Beijing Olympics: to Protest or Not to Protest

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Beijing Olympics: to Protest or Not to Protest

With less than 100 days before the Beijing Olympics begin, many wonder whether or not US athletes should protest China’s poor human rights records in Tibet, Burma/Myanmar, and Darfur.

 

Though the issue of “to protest or not to protest” can be argued from both sides, my opinion is that we should not protest, and I hold this opinion for three reasons.

 

The first and foremost reason is that the Olympic Charter’s Rule 51 states that “no kind of demonstration or political, religious, or racial propaganda is permitted in any Olympic sites, venues, or other areas.”

 

Not respecting this rule may result in disqualification from further competition, according to the by-laws set forth in the Charter. I would hate to see people removed from the Games in such an unsportsmanlike way.

 

Of course, it will be up to the athletes to decide if they want to adhere to this rule or not. But one needs to realize that the rule has been enforced at prior Olympics, so there is no reason to think that the Beijing Olympics will be any different.

 

In 1968 United States’ runners Tommie Smith and John Carlos were banned from further competition at the Games after raising black-gloved fists and bowing their heads during the 200-meter medal ceremony. This was an act of protest against the oppression of African Americans.


The most recent example of political propaganda disqualification came in March 2008 with Milorad Cavic, a swimmer from Serbia.

 

Cavic was disqualified for wearing a T-shirt that said “Kosovo is Serbia” on the medal podium after winning the gold medal in 50-meter butterfly at European Championship in Eindhoven, Holland. The T-shirt alluded to Kosovo’s declaration of independence from Serbia, an act that a majority of the Serbian population considers illegal.

 

Though Cavic’s removal from the competition was affiliated with the European Swimming League (LEN) and not the International Olympic Committee, the example proves that international sports federations are determined to detach politics from sports.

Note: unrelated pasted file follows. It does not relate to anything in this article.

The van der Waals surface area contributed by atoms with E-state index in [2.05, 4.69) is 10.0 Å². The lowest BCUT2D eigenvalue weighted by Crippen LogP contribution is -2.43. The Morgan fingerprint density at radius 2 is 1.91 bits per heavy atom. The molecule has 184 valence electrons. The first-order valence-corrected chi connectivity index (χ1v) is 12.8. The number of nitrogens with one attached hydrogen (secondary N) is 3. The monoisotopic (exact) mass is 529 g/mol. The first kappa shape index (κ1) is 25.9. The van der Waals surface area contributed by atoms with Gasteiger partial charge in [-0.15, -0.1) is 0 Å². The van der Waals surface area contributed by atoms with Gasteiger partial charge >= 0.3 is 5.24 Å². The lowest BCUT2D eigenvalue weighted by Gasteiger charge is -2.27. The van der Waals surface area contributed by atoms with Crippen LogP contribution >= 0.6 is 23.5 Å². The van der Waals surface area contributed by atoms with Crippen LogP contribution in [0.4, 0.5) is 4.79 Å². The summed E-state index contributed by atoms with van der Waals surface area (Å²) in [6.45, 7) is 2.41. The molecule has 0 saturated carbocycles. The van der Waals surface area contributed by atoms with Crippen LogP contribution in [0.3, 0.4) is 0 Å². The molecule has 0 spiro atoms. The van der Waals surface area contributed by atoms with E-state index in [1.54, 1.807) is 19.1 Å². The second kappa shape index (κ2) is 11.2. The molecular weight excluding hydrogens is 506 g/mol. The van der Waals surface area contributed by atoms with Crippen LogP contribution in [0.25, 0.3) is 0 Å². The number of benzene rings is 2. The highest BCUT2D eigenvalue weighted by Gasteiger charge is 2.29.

The second reason concerns the potential economic consequences that a protest against the Chinese government might bring to the US.

 

The Chinese are well aware that the US owes them approximately $2 trillion. They also know that the US imports more products from them than from any other country in the world, accounting for $321.5 billion.

 

Finally, China knows that economy is currently the United States’ “Achilles' heel,” as the dollar declines and the price of gas soars in international markets.

 

Taking into consideration these facts, and noting that the Chinese posses great respect for their nation and their government, it is my guess that the economic relations between the two countries will be the first to suffer if the Chinese become upset with the United States.

 

And, at this moment, economic stability is a major concern for America.

 

Finally, the third reason is the fact that there are other ways for athletes to protest China’s poor human rights performance.

 

Take the 1936 Jesse Owens story as an example. Instead of openly demonstrating against the German regime at the time, Owens simply went to Berlin, won four gold medals, broke three Olympic records in the process, and proved the Nazi ideology wrong through his athletic endeavors.

 

Why can’t these same endeavors, which define what the Olympics are all about, be used in Beijing to prove a point about human rights?

 

Moreover, at other times when politics were openly protested through sports it ruined the spirit of the Games, especially during the 1980 Moscow and 1984 Los Angeles Olympics. It shattered the dreams of many Olympians who wanted to take part in the competition.

 

I highly doubt that any athlete or any country benefited from not sending their finest men and women to represent their people (not regimes or political ideologies) in the best way possible. 

Being an Olympian is a job that has many responsibilities. Aside from making sure that his or her country is represented at its finest, an Olympian also needs to respect the Olympic Charter.

In addition, an Olympian needs to be aware that his or her actions might backfire—on him or herself, or on the nation.

Finally, an Olympian’s best arguments lie in his or her physical and mental fitness—not in political opinions.

Therefore, I hold that protesting against the Chinese human rights record at the Beijing Games will not result in any good for anybody—not for the US Olympians, nor for the people they represent.

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